Identity crisis?

who-do-you-say-i-am_std_t_nvSometimes over-familiar bible passages throw out a surprise. Today’s text  from Mark’s Gospel follows the meme we grew up calling the “Good Confession.” Jesus asks his disciples “Who do you say I am?” and Peter makes the “good confession” – “You are the Messiah [Christ].”

The surprise is being asked to consider whether we are to understand this exchange as Jesus testing his disciples to see whether they’ve “got it” yet, or whether he was seeking affirmation for himself.

In this modern era, the expectation is that we are creators of our own destinies, highlighting the freedom of the individual to pick and choose their path.

In previous days, one’s identity was formed primarily by their extended family, or tribe, or cultural group. The ascendancy of the concept of the individual is a much later thing. This cast’s Jesus two questions “Who do people say I am?” and “Who do you say I am?” in a much different light. It increases our awareness of his vulnerability. He is reliant on those around him, those who have become part of his following, to grant him his identity. We are in the part of Mark’s Gospel where he has firmly established himself as a well known public figure whose message is in direct contradiction of that of the Empire.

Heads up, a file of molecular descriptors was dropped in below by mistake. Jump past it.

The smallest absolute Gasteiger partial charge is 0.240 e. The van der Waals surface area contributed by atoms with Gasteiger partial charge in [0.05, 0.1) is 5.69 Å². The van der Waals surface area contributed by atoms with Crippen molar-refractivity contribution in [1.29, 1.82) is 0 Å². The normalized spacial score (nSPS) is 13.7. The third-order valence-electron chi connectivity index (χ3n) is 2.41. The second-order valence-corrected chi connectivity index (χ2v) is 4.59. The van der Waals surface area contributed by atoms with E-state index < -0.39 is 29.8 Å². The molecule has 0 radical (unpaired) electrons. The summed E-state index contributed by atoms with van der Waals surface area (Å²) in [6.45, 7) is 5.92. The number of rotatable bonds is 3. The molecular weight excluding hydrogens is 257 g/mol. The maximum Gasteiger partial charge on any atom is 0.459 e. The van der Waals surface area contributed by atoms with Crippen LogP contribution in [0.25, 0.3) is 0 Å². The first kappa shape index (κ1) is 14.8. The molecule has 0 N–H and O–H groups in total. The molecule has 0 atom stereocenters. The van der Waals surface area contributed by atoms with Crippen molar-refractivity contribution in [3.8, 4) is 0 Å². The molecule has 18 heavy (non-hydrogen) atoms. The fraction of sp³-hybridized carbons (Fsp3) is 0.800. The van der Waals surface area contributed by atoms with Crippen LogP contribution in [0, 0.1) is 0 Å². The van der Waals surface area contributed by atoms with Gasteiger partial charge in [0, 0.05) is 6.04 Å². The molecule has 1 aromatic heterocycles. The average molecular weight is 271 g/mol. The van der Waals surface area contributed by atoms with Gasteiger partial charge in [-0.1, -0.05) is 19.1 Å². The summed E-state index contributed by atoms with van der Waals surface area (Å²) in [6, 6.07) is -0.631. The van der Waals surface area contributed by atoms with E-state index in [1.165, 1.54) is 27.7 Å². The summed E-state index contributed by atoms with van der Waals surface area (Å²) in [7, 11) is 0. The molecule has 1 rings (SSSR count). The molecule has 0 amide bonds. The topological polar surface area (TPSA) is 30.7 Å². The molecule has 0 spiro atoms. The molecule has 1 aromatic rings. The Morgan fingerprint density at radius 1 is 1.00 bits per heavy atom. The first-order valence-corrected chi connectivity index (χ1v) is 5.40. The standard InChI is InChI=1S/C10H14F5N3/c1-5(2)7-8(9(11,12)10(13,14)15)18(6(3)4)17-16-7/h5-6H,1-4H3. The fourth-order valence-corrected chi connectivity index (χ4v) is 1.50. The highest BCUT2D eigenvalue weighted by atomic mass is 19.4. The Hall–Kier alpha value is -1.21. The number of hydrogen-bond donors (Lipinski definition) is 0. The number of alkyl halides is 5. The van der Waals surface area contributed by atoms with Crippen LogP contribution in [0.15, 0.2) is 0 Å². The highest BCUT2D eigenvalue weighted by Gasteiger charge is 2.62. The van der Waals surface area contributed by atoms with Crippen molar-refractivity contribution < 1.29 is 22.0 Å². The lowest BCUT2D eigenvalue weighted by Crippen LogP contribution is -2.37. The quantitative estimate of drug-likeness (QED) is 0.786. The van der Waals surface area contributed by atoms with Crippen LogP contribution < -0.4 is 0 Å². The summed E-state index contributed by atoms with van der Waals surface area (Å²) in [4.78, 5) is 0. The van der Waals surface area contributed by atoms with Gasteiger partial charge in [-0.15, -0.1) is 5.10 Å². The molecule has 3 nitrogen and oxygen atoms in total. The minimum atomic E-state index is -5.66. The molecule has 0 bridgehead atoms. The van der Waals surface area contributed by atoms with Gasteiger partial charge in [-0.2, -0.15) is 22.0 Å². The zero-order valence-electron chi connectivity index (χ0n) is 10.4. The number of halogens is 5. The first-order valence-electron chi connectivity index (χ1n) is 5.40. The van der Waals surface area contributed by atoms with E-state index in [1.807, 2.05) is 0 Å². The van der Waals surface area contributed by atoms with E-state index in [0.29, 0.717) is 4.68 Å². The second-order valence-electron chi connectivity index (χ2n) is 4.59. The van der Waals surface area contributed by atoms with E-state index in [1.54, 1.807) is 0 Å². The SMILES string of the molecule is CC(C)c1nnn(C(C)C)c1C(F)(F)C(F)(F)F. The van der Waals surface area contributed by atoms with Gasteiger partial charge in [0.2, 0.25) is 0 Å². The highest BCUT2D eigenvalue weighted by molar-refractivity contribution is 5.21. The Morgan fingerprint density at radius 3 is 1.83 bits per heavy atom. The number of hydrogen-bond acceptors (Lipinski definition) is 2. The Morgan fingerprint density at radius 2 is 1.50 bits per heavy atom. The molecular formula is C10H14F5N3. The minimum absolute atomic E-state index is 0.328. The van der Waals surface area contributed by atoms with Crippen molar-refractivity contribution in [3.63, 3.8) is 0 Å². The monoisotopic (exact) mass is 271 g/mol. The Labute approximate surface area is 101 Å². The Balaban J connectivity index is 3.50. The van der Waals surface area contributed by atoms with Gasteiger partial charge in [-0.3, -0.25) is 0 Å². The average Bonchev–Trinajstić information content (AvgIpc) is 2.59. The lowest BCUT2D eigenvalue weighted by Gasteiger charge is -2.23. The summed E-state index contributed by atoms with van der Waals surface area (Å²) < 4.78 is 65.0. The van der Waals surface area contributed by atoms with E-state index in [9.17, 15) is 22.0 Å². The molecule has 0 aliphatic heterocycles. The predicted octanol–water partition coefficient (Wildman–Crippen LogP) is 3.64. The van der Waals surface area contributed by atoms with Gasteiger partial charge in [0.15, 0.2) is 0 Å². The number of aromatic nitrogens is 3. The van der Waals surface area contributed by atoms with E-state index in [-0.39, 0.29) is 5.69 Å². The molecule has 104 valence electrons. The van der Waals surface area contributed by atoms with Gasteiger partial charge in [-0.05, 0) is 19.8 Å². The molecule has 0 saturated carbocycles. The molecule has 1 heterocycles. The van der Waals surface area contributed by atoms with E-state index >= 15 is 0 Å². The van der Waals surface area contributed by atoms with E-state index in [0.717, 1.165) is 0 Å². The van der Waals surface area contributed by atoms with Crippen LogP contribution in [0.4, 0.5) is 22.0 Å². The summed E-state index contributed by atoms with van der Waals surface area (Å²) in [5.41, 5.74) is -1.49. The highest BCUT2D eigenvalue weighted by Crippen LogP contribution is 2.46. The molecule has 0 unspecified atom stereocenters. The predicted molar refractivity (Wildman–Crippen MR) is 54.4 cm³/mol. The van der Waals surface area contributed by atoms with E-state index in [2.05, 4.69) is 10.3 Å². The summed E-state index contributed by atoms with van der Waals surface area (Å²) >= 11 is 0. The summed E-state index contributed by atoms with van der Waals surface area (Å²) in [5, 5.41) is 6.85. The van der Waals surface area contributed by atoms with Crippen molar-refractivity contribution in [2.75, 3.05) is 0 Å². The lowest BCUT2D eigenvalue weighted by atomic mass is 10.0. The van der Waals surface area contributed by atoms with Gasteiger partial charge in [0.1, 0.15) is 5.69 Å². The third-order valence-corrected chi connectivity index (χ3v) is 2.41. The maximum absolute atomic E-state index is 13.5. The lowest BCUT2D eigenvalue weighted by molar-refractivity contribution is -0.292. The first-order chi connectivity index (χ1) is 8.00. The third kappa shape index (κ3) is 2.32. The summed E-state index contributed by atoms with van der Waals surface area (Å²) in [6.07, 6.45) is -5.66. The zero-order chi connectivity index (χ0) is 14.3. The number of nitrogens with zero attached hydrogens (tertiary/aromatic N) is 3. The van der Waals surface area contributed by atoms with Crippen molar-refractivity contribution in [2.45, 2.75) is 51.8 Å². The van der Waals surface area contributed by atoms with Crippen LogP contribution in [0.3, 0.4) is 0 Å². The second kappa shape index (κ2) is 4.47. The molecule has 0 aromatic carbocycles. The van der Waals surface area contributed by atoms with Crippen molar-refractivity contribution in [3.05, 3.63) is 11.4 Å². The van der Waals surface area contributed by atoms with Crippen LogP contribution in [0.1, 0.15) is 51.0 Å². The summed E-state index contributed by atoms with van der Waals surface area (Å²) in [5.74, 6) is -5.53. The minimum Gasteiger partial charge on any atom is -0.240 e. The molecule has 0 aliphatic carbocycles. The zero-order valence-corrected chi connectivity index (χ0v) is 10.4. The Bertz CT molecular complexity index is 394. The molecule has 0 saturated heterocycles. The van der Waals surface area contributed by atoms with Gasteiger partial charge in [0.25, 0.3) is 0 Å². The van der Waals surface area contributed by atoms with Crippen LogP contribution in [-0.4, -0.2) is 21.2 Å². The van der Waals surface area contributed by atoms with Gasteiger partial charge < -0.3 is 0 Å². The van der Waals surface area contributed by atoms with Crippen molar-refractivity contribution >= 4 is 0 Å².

For him to carry this consciousness through to its costly conclusion requires an affirmation from beyond his inner awareness. Peter supplies it.

Once Peter realises the implications and the cost and tries to divert Jesus from his course, Jesus rebukes him. The power of recognition in the words “You are the Christ” is too strong to resist.

We should think twice before making the “Good Confession,” for once uttered it can’t be taken back without great cost, and once uttered it requires great cost to follow through.

Published by wonderingpilgrim

Not really retired but reshaped and reshaping. Now a pilgrim at large ready to engage with what each day brings.

One thought on “Identity crisis?

Leave a Reply

Fill in your details below or click an icon to log in: Logo

You are commenting using your account. Log Out /  Change )

Twitter picture

You are commenting using your Twitter account. Log Out /  Change )

Facebook photo

You are commenting using your Facebook account. Log Out /  Change )

Connecting to %s

This site uses Akismet to reduce spam. Learn how your comment data is processed.

%d bloggers like this: